Police do not always know where an investigation will lead. For instance, the street crimes division of a police department in one Texas city and Bureau of Alcohol, Tobacco, Firearms and Explosives agents obtained a search warrant on a home where a man suspected of murder lived. The execution of that warrant resulted in five people facing drug possession and other charges.
The warrant specifically named one of the five people — a 31-year-old woman. It alleged that she was in possession of an unknown amount of methamphetamine. She was taken into custody, along with the other four individuals — two men and two women — who were also in the home at the time of the raid.
One of the men faces a charge for possession of a controlled substance, along with the woman named in the warrant. The other man faces a charge for possession of marijuana, along with other charges. The two other women were supposedly in possession of drug paraphernalia and face charges to that effect. Reports did not indicate how much of the alleged drugs were found. At least one of the five remained in jail in San Angelo at last report.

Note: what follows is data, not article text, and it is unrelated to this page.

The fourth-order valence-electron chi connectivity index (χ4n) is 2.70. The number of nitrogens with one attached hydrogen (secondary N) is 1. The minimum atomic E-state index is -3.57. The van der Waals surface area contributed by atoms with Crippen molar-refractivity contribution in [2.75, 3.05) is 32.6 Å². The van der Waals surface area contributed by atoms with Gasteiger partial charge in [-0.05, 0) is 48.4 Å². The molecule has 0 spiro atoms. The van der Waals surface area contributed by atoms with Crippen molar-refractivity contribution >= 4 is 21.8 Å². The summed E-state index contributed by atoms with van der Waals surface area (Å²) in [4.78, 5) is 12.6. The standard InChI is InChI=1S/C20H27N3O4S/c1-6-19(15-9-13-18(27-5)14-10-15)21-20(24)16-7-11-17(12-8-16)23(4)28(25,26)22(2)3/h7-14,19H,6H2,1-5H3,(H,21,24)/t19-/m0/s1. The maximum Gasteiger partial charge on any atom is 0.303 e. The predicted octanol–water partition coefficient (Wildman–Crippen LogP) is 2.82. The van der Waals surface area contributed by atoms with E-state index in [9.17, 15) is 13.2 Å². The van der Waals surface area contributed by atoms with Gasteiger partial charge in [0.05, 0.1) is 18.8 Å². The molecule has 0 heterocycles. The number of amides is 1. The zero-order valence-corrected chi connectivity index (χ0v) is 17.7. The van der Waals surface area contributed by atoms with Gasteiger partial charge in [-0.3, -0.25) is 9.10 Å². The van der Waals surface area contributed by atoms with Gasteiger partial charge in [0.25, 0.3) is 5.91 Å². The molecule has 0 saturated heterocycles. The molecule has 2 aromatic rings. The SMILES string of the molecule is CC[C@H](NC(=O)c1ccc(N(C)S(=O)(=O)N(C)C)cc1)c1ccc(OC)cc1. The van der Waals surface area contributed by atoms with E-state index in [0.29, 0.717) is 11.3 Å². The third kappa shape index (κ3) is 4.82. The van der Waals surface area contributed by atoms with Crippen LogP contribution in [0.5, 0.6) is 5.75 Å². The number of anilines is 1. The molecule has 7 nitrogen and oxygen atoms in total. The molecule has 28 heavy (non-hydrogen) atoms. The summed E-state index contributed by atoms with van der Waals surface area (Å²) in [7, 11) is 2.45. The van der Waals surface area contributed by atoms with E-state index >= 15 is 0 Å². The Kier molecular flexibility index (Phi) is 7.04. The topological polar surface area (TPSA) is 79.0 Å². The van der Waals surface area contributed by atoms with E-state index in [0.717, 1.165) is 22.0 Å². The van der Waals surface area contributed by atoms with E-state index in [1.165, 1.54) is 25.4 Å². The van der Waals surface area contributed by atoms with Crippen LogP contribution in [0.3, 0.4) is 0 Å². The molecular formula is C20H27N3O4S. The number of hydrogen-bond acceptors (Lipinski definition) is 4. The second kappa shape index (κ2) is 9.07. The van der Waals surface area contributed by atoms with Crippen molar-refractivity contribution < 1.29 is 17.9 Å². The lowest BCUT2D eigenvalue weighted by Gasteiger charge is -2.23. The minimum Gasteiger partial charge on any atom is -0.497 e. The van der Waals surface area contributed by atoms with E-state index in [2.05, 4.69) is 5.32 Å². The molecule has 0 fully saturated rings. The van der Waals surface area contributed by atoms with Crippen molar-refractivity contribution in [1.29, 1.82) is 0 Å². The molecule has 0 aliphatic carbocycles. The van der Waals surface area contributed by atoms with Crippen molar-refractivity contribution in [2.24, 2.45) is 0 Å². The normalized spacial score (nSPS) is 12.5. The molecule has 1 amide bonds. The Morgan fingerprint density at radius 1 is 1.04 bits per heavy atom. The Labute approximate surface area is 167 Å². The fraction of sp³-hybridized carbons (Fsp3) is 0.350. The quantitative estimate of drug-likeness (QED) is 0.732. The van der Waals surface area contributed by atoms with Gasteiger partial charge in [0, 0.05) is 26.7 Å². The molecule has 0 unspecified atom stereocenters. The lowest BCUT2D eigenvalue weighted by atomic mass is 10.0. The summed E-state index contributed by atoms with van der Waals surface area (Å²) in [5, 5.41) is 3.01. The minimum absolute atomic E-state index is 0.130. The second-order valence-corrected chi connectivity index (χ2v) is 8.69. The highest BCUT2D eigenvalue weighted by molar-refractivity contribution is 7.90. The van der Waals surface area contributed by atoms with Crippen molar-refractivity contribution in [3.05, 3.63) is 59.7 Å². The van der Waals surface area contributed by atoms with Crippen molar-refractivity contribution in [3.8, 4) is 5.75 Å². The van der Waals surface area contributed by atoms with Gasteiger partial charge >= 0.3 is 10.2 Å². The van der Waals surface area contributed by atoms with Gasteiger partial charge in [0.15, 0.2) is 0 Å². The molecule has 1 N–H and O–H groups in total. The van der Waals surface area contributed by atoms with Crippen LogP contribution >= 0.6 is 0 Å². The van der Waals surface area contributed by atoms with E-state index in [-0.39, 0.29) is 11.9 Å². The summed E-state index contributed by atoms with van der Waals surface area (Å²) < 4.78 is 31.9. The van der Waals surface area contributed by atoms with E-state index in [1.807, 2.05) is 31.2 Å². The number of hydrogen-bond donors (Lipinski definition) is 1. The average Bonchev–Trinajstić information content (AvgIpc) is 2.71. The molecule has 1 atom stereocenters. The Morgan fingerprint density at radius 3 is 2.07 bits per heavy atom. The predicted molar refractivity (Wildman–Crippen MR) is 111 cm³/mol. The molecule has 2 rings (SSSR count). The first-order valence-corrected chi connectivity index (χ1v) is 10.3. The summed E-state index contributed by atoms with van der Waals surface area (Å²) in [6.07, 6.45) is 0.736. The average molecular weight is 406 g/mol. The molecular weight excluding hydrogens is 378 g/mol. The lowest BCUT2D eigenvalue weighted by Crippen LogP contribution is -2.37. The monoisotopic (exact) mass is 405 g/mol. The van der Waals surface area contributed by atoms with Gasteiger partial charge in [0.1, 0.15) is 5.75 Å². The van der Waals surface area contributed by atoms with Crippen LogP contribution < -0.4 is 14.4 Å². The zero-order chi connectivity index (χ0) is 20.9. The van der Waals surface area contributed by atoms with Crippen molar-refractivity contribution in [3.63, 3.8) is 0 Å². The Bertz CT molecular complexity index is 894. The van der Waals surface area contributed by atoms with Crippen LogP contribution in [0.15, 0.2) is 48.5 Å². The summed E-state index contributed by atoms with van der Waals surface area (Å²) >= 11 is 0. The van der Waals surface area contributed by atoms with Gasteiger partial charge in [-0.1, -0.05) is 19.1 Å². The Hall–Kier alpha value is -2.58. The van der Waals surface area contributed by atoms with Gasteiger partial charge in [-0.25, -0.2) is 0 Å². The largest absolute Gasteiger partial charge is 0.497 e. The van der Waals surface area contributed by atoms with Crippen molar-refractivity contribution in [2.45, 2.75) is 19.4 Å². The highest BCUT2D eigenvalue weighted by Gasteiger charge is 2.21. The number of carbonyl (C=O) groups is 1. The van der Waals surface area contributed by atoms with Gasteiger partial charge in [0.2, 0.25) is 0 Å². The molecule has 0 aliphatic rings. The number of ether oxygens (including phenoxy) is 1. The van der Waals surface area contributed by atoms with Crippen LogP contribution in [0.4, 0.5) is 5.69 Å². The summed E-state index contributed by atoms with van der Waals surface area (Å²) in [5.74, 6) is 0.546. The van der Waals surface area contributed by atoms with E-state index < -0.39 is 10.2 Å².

Even though Texas officials had enough evidence to obtain a search warrant, that does not mean there is enough evidence for a conviction. The substances believed to be drugs must be confirmed as such, and the evidence must show that the separate drug possession and drug paraphernalia supposedly found on each individual actually belonged to him or her. In the meantime, any individual facing such charges may review all of the evidence, ensure that no rights were violated and determine what options lead to the best resolution possible to the charges.
Source: sanangelolive.com, “East San Angelo Methamphetamine Raid Suspects Identified“, Yantis Green, Sept. 7, 2017